If Danny Ainge wants to get back into the NBA management game, there is suddenly a position open in Portland after the firing of general manager Neil Olshey, for apparent verbal abuse of his staff and other members of the Trail Blazers organization in his nine-year tenure.
Ainge did not retire but instead stepped away from the Celtics to get some rest. But he is a Eugene, Ore., native and most certainly will get a call to see if he’s interested. The Blazers’ job is not an easy one. In fact, it may be one of the toughest in the NBA.
The Blazers have a star in Damian Lillard who has been as loyal as any player in the NBA. But they have not been able to attract a second star and have gradually slipped since reaching the Western Conference finals in 2019.
Lillard said several months ago he was unhappy, but when Olshey hired Chauncey Billups as coach, Lillard appeared to change his mind. The Blazers, however, have struggled this season. Lillard is having a career-worst season and several times Billups has questioned his team’s effort, such as in Thursday’s loss to the Spurs.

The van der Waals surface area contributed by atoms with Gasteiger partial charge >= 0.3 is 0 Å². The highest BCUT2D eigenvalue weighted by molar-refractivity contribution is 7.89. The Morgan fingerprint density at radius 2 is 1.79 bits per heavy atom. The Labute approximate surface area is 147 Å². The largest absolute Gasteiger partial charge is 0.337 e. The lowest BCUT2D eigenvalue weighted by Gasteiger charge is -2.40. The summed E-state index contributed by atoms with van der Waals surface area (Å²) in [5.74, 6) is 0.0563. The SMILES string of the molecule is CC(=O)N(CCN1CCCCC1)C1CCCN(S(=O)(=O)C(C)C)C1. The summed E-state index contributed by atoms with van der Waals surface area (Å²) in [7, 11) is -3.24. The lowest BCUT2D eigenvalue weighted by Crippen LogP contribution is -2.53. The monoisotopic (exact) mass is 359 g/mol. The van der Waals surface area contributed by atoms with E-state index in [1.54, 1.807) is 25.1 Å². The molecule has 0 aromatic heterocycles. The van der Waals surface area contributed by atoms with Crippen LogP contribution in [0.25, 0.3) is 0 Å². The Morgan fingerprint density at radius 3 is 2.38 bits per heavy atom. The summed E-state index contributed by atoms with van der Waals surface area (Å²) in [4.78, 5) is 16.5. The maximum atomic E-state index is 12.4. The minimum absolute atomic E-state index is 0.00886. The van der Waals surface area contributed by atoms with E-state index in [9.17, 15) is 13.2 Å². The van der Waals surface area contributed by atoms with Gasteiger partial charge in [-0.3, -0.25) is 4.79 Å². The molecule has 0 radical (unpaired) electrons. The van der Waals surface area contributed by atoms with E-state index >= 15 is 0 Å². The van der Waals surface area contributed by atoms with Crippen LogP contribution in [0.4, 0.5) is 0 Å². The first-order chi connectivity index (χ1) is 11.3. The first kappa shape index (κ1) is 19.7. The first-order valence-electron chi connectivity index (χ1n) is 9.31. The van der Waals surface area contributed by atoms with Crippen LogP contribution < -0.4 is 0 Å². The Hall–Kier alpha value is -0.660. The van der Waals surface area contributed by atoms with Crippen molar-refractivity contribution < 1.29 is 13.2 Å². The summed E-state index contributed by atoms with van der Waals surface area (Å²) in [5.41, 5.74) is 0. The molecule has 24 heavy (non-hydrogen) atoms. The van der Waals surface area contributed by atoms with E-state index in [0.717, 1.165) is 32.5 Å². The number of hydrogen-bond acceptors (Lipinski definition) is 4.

Olshey has always been known as a hot head among GMs, and while the Blazers were in the bubble, he often loudly chastised the officials in near-empty gyms. But there is a fine line between passion and abuse, and Olshey apparently stepped over that line so many times that the Blazers launched an internal investigation that led to his firing.
The Blazers have a plethora of problems. Lillard, who was not expected to play against the Celtics on Saturday night because of an abdominal injury, is averaging 7.3 fewer points and shooting 9 percent worse from the 3-point line than last season. Is the organization upheaval affecting his play? Can he get it back when he’s healthy?
Portland entered the weekend 12th in the NBA in scoring but 24th in opponent scoring and 28th in opponent field goal percentage. In other words, the Blazers can’t stop anybody, which is a concern for Billups, who was a staunch defender during his playing days.
Could Ainge save the Blazers? Yes. He is still the mastermind who pulled off several shrewd deals during his Celtics tenure. But he needed a break. Some of his recent drafts had been below average at best, and Ainge just appeared worn out.
But those close to the 62-year-old Ainge said he’s been refreshed, hitting the golf course, doing some traveling, and spending time with his family. What’s more, he was on a planned golfing trip that prevented him from attending Paul Pierce’s Hall of Fame induction in September.
“I think he’s in the Bahamas or something right now,” former Celtics coach Doc Rivers said. “It’s funny, though, because Danny is the ultimate competitor and people who were here when he played really understood who Danny really is. Danny is as competitive as they come. And he’s always going to be a Celtic and now when you talk to him and ask him something about the game, he’s far more willing to share than he was before.”